British dairy farmers have already been forced to pour tens of thousands of litres of milk down the drain after going off before it can be collected due to the HGV driver shortage, amid mounting fears it is just the 'tip of the iceberg' and even more could be thrown away ahead of Christmas.
One fourth-generation dairy farmer in central England who asked not to be named said he's been forced to dump 40,000 litres of milk over the past two months after no one turned up to collect it because of an unprecedented shortage around of 100,000 lorry drivers.
Nadine Dorries claims ‘nobody’ will be pushed into poverty by universal credit cut
Cabinet minister Nadine Dorries has been accused of being detached from “the real world” after she claimed the universal credit cut will not push anyone into poverty.
The £20-a-week cut to millions of incomes risks 500,000 people in the UK falling into poverty, the Joseph Rowntree Foundation (JRF) has estimated.
And the Legatum Institute – a right-wing think tank led by Tory peer Baroness Stroud – has warned that more than 800,000 people are at risk of falling below the poverty line.
So, Nadine is not only out of step with society but out of step with her own Party!
How can she, and other MP’s who serve us, be allowed to continue in their positions with such ignorance?
More than a million extra British households won't be able to afford to heat and power their homes next spring, according to a charity.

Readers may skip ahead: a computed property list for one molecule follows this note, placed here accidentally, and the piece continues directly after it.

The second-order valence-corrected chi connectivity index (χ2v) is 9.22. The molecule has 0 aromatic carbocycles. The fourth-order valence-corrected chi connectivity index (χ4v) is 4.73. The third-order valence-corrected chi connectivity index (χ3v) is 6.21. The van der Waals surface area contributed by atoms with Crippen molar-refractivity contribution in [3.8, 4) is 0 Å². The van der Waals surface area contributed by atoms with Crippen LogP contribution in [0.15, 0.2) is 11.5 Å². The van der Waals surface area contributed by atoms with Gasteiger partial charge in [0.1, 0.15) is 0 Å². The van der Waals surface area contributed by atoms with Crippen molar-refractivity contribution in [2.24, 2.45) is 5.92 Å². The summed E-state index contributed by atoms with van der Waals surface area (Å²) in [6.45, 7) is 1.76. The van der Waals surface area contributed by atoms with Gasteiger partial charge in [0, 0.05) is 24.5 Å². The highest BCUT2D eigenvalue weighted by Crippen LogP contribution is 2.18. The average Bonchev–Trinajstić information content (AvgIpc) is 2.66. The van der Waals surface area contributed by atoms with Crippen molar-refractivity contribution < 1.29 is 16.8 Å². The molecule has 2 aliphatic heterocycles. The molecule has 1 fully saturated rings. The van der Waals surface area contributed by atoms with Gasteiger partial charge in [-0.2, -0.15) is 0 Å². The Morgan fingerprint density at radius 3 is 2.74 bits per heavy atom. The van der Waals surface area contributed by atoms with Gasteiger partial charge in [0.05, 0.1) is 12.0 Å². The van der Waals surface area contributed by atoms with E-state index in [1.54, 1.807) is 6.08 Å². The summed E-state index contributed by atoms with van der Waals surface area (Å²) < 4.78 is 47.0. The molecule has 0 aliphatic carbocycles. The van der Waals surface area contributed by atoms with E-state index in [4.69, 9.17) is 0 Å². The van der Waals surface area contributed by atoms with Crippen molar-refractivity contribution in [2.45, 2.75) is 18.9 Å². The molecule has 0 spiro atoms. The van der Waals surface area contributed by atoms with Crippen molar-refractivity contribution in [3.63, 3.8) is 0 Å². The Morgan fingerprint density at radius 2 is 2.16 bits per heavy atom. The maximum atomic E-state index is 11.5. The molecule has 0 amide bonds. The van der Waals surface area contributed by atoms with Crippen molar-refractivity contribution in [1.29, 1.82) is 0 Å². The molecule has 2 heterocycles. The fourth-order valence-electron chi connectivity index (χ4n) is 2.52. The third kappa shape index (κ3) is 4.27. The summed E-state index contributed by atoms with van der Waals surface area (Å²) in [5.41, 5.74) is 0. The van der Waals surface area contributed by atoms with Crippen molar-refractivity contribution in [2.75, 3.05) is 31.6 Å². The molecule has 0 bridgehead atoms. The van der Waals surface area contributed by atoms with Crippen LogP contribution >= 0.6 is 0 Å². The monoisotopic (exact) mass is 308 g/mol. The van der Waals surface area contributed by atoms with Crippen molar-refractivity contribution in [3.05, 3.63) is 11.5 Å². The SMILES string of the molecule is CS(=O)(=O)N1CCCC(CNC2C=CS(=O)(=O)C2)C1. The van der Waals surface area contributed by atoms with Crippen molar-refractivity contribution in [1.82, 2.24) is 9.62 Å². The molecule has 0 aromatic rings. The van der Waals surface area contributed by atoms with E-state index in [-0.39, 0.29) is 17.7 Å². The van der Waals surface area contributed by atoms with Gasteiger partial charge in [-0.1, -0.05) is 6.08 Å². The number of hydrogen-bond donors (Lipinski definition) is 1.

National Energy Action says 1.2 million to 1.5 million additional households will be plunged into fuel poverty.
Households that spend a high proportion of their income on energy bills are considered to be in fuel poverty.
At the start of October the energy price cap, which limits the impact of rising energy prices on households in England, Scotland and Wales, was raised to take the sharply rising wholesale gas price into account.
This all comes at a time when inflation has risen in the UK, so an increase in food prices and the Government stopping the additional £20 for those on Universal Credit given during the pandemic.
Let’s face is the Universal Credit system is neither Universal nor about Credit!
It’s meant to be about increasing opportunity and reducing poverty. It is flawed and when the system breaks down, as it does, people are left for weeks without any money at all.
The £20 ‘addition’ may have been an addition when it was introduced, but real increases in the costs of living have all but wiped out any advantages that it created. For many it’s not simply an addition, it is now essential.
I wonder what would happen if we took a long hard look at tax breaks given to large companies and asked if they could be reduced or taken back?